but does not have the same regulatory and payor effect of USPSTF recommendations, and therefore will require significant multistakeholder investment to translate these recommendations to clinical practice, including addressing such barriers as guideline awareness, access to lab testing, payor coverage, and implementation across a complex spectrum of clinical settings. Second, the expert panel recommends broad testing for coinfections including hepatitis C virus, human immunodeficiency virus, and hepatitis delta virus (HDV). The former 2 are currently included in universal screening policies among US adults by the USPSTF, but the latter is not presently supported by any US organization including the AASLD, which recommends HDV testing among human immunodeficiency virus-infected persons, persons who inject drugs, men who have sex with men, high-risk individuals for sexually transmitted diseases, and elevated liver tests.
      • Terrault N.A.
      • Lok A.S.F.
      • McMahon B.J.
      • et al.
      Update on prevention, diagnosis, and treatment of chronic hepatitis B: AASLD 2018 hepatitis B guidance.
      Although a transition from risk-based to standard HDV testing in the United States may be justified given a growing body of literature that has confirmed that a HDV prevalence of 4%–5% among hepatitis B surface antigen-positive individuals
      • Stockdale A.J.
      • Kreuels B.
      • Henrion M.Y.R.
      • et al.
      The global prevalence of hepatitis D virus infection: systematic review and meta-analysis.
      and significant underdiagnosis of HDV coinfection, the inclusion of universal testing in context of a proposed simplification of HBV management is bold and would require non-negligible and potentially prohibitive cost and laboratory resources for implementation in resource-limited settings. Third, the expert panel recommendations for treatment represent a major departure from current society guidance
      EASL 2017 Clinical Practice Guidelines on the management of hepatitis B virus infection.
      • Terrault N.A.
      • Lok A.S.F.
      • McMahon B.J.
      • et al.
      Update on prevention, diagnosis, and treatment of chronic hepatitis B: AASLD 2018 hepatitis B guidance.
      • Sarin S.K.
      • Kumar M.
      • Lau G.K.
      • et al.
      Asian-Pacific clinical practice guidelines on the management of hepatitis B: a 2015 update.
      of AASLD, EASL, and Asian Pacific Association for the Study of the Liver which prioritizes antiviral therapy for patients within the immunoactive phase of chronic HBV. In contrast, the panel recommends a more proactive and simplified paradigm which identifies 3 primary groups for treatment: 1) all patients with cirrhosis and detectable HBV DNA; 2) all patients age ≥ 30 years with HBV DNA >2000 IU/mL; 3) patients under age 30 years with HBV DNA >2000 IU/mL and elevated serum alanine aminotransferase. This series of recommendations more closely mirror those of the 2015 World Health Organization treatment guidelines
      World Health Organization
      Guidelines for the prevention, care and treatment of persons with chronic hepatitis B infection.
      and represents a bold and important expansion of treatment eligibility. Growing evidence confirms the presence of ongoing significant risk for hepatocellular carcinoma and other liver events among patients with chronic HBV in the indeterminate and immunotolerant phases,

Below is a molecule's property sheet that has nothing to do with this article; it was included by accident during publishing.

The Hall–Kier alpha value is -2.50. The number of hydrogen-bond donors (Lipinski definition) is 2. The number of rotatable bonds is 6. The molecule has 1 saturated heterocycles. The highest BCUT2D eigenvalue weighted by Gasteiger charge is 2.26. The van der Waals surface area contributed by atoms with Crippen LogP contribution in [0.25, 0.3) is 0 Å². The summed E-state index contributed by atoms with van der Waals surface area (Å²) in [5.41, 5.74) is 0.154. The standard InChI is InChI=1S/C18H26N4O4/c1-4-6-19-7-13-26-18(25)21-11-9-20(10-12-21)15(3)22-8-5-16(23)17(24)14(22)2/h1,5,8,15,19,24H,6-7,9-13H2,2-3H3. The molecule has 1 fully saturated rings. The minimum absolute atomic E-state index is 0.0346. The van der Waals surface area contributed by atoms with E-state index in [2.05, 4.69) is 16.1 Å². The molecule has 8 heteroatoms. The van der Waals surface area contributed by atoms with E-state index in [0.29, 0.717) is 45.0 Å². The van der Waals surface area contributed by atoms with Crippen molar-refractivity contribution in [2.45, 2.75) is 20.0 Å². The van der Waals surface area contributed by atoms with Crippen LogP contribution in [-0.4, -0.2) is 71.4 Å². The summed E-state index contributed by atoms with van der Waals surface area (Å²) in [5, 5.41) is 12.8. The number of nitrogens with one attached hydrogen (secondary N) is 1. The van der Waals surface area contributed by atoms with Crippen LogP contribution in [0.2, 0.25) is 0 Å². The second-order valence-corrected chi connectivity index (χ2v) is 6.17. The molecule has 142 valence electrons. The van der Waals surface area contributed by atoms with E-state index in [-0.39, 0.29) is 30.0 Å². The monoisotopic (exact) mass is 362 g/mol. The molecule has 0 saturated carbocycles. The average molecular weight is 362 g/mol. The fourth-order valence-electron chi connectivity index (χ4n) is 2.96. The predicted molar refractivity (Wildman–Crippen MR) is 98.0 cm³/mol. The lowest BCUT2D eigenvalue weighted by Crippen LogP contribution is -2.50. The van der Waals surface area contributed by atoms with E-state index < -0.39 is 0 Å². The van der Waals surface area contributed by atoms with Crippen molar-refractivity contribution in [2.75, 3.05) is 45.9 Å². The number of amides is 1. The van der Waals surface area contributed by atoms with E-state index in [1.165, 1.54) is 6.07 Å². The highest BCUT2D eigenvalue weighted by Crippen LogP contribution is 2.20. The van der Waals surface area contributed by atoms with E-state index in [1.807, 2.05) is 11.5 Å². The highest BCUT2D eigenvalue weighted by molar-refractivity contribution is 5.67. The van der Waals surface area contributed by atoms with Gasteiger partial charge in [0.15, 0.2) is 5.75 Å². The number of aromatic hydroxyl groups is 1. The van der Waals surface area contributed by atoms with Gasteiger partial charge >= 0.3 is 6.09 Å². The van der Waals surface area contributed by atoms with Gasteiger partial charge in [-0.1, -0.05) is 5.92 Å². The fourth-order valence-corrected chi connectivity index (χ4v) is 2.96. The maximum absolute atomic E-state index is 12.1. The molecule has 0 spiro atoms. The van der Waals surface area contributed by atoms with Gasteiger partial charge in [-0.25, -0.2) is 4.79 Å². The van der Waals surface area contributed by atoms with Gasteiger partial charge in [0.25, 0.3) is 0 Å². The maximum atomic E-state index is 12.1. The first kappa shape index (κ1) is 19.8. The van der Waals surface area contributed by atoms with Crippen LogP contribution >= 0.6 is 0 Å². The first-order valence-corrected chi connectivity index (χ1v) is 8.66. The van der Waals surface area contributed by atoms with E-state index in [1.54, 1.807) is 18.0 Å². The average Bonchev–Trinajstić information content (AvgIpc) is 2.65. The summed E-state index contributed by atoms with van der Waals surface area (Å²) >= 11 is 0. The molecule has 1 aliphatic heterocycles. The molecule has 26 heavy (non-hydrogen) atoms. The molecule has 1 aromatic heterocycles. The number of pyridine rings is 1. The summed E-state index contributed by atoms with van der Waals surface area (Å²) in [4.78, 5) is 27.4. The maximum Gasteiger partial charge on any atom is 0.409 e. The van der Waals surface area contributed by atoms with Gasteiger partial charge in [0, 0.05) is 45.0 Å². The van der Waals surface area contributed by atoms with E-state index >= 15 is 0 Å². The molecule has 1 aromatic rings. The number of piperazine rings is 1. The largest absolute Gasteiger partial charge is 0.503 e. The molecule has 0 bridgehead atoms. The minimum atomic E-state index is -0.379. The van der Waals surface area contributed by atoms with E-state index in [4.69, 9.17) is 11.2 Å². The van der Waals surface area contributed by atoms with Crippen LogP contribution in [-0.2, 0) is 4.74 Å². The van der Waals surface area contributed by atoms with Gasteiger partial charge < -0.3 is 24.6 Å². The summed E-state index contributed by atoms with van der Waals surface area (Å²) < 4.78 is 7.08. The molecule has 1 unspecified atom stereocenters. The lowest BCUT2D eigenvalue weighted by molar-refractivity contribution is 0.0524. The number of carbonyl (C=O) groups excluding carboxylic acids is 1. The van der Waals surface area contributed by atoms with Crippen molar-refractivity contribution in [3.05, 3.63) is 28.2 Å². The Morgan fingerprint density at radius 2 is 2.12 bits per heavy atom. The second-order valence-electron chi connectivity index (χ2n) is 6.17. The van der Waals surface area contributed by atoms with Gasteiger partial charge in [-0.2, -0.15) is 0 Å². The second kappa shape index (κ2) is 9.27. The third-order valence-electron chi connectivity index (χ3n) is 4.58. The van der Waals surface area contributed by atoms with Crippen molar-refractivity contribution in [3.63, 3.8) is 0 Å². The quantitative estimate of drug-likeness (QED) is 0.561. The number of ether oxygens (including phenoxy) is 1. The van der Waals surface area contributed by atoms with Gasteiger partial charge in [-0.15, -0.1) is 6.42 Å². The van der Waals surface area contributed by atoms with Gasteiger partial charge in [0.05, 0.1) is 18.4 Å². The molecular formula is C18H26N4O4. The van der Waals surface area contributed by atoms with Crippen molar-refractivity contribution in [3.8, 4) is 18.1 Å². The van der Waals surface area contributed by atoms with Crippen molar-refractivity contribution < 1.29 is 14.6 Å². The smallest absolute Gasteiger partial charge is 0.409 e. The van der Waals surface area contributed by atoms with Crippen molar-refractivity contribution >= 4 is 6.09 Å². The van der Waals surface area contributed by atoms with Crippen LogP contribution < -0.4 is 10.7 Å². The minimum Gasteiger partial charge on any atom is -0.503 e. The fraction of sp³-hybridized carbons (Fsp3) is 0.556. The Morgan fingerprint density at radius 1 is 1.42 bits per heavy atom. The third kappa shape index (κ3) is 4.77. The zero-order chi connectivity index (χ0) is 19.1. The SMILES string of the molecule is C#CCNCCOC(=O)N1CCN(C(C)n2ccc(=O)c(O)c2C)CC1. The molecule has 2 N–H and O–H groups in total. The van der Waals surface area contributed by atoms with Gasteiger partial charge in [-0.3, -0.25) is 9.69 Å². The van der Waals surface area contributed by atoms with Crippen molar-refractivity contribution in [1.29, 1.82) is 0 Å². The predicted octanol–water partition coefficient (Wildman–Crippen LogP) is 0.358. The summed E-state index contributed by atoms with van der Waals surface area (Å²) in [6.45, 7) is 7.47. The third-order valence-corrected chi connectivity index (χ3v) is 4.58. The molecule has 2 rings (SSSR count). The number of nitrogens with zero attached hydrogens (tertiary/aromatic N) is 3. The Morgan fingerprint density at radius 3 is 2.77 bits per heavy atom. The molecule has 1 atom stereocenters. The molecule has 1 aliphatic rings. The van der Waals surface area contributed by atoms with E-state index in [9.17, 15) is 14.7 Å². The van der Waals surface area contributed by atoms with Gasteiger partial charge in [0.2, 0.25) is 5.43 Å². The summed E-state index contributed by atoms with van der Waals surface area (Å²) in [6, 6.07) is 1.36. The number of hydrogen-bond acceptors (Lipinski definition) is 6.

• Kim G.A.
      • et al.
      High risk of hepatocellular carcinoma and death in patients with immune-tolerant-phase chronic hepatitis B.
      ,
      • Teng W.
      • Chang T.T.
      • Yang H.I.
      • et al.
      Risk scores to predict HCC and the benefits of antiviral therapy for CHB patients in gray zone of treatment guidelines.
      and the highly complex and nuanced guidance of the liver societies may be associated with undertreatment in both primary care and specialty settings.
      • Nguyen V.H.
      • Le A.K.
      • Trinh H.N.
      • et al.
      Poor adherence to guidelines for treatment of chronic hepatitis B virus infection at primary care and referral practices.
      On this basis, application of simplified antiviral guidelines may meaningfully increase overall treatment of chronic HBV, as suggested by studies which estimate an increase from 6.7% of patients with chronic HBV per AASLD criteria to 14.1%–33.5% of patients using simplified criteria.
      • Wong R.J.
      • Kaufman H.W.
      • Niles J.K.
      • et al.
      Simplifying treatment criteria in chronic hepatitis B: reducing barriers to elimination.
      Real-world application of simplified guidelines may be challenging but necessary—one small step toward addressing major deficits in the HBV care cascade, but potentially one important leap toward elimination. Of course, one size guidelines do not fit all global contexts, and therefore these recommendations should be applied in a pragmatic manner in context of regional HBV prevalence, local access to virologic lab testing and imaging, availability of specialty care, patient preference and engagement, and access to antiviral medications.
      • Hutin Y.
      • Nasrullah M.
      • Easterbrook P.
      • et al.
      Access to treatment for hepatitis B virus infection – worldwide, 2016.
      Future investigation and validation of this and other simplified treatment algorithms across clinical settings will be necessary to strengthen evidence to support broader implementation in the United States and worldwide.

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      Linked Article

      • It Is Time for a Simplified Approach to Hepatitis B Elimination
        Gastro Hep AdvancesVol. 2Issue 2
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          Hepatitis B virus (HBV) infection continues to threaten millions of lives across the globe, despite universal vaccination efforts. Current guidelines for screening, vaccination, and treatment are complex and have left too many people undiagnosed or improperly managed. Antiviral therapy has been shown to significantly reduce the incidence of liver-related complications, including liver cancer. However, the complexity of existing guidelines can make it difficult to identify which patients to target for treatment, and recommendations that are difficult to implement in real-world settings pose a barrier to eligible patients to receive therapy and contribute to health disparities in HBV care.